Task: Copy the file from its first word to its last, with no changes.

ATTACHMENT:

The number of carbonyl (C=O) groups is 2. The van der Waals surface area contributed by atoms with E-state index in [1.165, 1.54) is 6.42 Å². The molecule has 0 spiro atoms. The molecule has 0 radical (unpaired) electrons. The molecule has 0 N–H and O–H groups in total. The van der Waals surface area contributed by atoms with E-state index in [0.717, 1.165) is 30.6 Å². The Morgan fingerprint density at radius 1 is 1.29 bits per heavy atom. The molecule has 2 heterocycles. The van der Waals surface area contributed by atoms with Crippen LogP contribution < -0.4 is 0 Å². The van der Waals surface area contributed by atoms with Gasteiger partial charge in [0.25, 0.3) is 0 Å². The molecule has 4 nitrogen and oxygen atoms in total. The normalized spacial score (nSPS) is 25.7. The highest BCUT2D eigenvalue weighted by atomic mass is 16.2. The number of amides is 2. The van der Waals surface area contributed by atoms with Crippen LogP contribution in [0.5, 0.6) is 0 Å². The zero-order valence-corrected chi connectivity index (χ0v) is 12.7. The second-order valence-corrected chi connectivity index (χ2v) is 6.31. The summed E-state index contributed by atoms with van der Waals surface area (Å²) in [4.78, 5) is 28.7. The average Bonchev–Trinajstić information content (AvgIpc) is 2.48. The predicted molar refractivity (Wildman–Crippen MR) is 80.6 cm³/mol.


The number of carbonyl (C=O) groups is 2. The van der Waals surface area contributed by atoms with E-state index in [1.165, 1.54) is 6.42 Å². The molecule has 0 spiro atoms. The molecule has 0 radical (unpaired) electrons. The molecule has 0 N–H and O–H groups in total. The van der Waals surface area contributed by atoms with E-state index in [0.717, 1.165) is 30.6 Å². The Morgan fingerprint density at radius 1 is 1.29 bits per heavy atom. The molecule has 2 heterocycles. The van der Waals surface area contributed by atoms with Crippen LogP contribution < -0.4 is 0 Å². The van der Waals surface area contributed by atoms with Gasteiger partial charge in [0.25, 0.3) is 0 Å². The molecule has 4 nitrogen and oxygen atoms in total. The normalized spacial score (nSPS) is 25.7. The highest BCUT2D eigenvalue weighted by atomic mass is 16.2. The number of amides is 2. The van der Waals surface area contributed by atoms with Crippen LogP contribution in [0.5, 0.6) is 0 Å². The zero-order valence-corrected chi connectivity index (χ0v) is 12.7. The second-order valence-corrected chi connectivity index (χ2v) is 6.31. The summed E-state index contributed by atoms with van der Waals surface area (Å²) in [4.78, 5) is 28.7. The average Bonchev–Trinajstić information content (AvgIpc) is 2.48. The predicted molar refractivity (Wildman–Crippen MR) is 80.6 cm³/mol.